Caring for triplets with cerebral palsy
For parents out there, imagine that day when you returned home with your first child. If you’re anything like me, there was the visceral excitement of parenthood. But there also may have been a bit of nervous self-analysis about parenting. Perhaps too a twinge about money, as well as the new work, home life balance.
Now, imagine being the parent of not one baby, but three. Triplets. Suddenly, it all looks a little more daunting. And stretching the imagination even further, try to imagine that all three of the babies have serious disabilities.
That’s what happened to the Florence family in Toronto. W5 first met them in autumn of 2012. Dana used to be a teacher. Jared who at the time was her husband, was, and is an events planner. An average, young married couple who wanted a family. It took a while but in 2008 Dana became pregnant and they began planning their new lives. Then a few months into her pregnancy, she had a routine check, and received a bombshell. A nurse told the mother and father to be, to brace themselves. There was not one baby growing inside Dana, but three.
“I was shocked,” Dana told W5. “Shocked. Excited. Nervous. Scared. I was thinking, how are we going to manage this in every way.”
Jared’s reaction was even stronger. Initially, he had a fleeting thought that perhaps hospital staff were playing a joke. But it quickly sank in. “It was scary to me. I was just becoming accustomed that my wife was pregnant and I was going to be a dad.”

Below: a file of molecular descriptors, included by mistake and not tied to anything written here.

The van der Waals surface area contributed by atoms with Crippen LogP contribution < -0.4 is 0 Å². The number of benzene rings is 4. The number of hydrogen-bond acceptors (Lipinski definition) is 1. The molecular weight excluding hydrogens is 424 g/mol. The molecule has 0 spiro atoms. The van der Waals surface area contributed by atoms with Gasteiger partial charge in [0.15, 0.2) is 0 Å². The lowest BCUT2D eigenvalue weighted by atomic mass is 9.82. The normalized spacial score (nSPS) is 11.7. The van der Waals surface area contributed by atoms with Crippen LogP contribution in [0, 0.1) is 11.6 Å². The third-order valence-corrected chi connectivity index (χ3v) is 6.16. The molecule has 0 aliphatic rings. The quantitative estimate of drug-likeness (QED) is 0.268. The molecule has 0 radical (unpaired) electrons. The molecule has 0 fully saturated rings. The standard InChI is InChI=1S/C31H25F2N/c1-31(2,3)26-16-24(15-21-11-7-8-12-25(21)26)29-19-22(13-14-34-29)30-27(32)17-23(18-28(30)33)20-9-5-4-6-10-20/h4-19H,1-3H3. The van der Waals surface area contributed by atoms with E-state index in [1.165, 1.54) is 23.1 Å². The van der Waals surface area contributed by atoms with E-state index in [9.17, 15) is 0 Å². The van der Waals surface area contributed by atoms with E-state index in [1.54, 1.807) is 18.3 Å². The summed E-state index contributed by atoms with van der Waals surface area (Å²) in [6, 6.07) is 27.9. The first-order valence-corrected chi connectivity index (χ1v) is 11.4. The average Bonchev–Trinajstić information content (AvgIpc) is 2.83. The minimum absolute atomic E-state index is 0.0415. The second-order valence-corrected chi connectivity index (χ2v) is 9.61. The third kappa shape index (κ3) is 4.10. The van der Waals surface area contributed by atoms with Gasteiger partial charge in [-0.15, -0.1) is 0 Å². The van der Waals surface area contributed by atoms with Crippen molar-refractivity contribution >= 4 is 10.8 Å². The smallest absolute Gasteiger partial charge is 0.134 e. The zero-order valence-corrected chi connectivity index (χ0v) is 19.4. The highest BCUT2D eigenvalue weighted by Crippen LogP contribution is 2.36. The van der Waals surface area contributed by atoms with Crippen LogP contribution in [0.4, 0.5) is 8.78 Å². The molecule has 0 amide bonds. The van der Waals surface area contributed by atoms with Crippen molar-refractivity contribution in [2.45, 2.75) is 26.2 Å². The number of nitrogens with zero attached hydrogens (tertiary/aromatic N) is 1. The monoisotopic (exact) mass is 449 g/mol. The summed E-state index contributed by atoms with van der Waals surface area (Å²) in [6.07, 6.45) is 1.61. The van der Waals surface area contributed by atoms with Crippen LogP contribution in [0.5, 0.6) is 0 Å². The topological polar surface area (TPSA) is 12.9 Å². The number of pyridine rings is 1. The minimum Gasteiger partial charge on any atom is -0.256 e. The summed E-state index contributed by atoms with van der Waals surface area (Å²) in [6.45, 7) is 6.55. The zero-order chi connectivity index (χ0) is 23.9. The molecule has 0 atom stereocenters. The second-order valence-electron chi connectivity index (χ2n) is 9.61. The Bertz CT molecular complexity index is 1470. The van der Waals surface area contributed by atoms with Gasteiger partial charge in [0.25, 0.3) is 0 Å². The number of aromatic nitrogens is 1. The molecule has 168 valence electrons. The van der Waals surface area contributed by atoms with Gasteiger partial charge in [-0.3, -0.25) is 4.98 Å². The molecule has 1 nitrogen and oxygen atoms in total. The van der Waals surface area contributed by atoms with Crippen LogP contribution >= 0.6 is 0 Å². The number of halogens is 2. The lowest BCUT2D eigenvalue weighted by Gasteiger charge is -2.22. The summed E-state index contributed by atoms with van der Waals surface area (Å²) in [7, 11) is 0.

Then, the next shock came 25 weeks into Dana’s pregnancy. It was nearly four months before her due date and she went into labour. She gave birth to two boys and a girl, who were so small, they could each fit into the palm of their mother’s hand. The biggest of the three weighed just two pounds.
The three babies began their lives fighting for their lives. “We didn’t know if they were going to survive,” Dana told W5. “The best advice I got from the nurses in ICU (Intensive Care Unit) was to take things day by day, and sometimes hour by hour, because they were so sick.”
It was a frightening beginning, made worse when two of the babies needed heart surgery. One of them caused a code blue, meaning she stopped breathing and had to dragged back from death. It was, her mother says, horrific.
But six and a half months after their birth, all three babies were healthy enough to leave Toronto’s Hospital for Sick Children and go home. Dana and Jared named them Cole, Brody and Taylor. A family of five began a new life. There were financial worries, particularly after Dana had to quit her teaching job. There were the usual sleepless nights and exhaustion familiar to all new parents. But there were also the rewards as they watched their children grow and develop.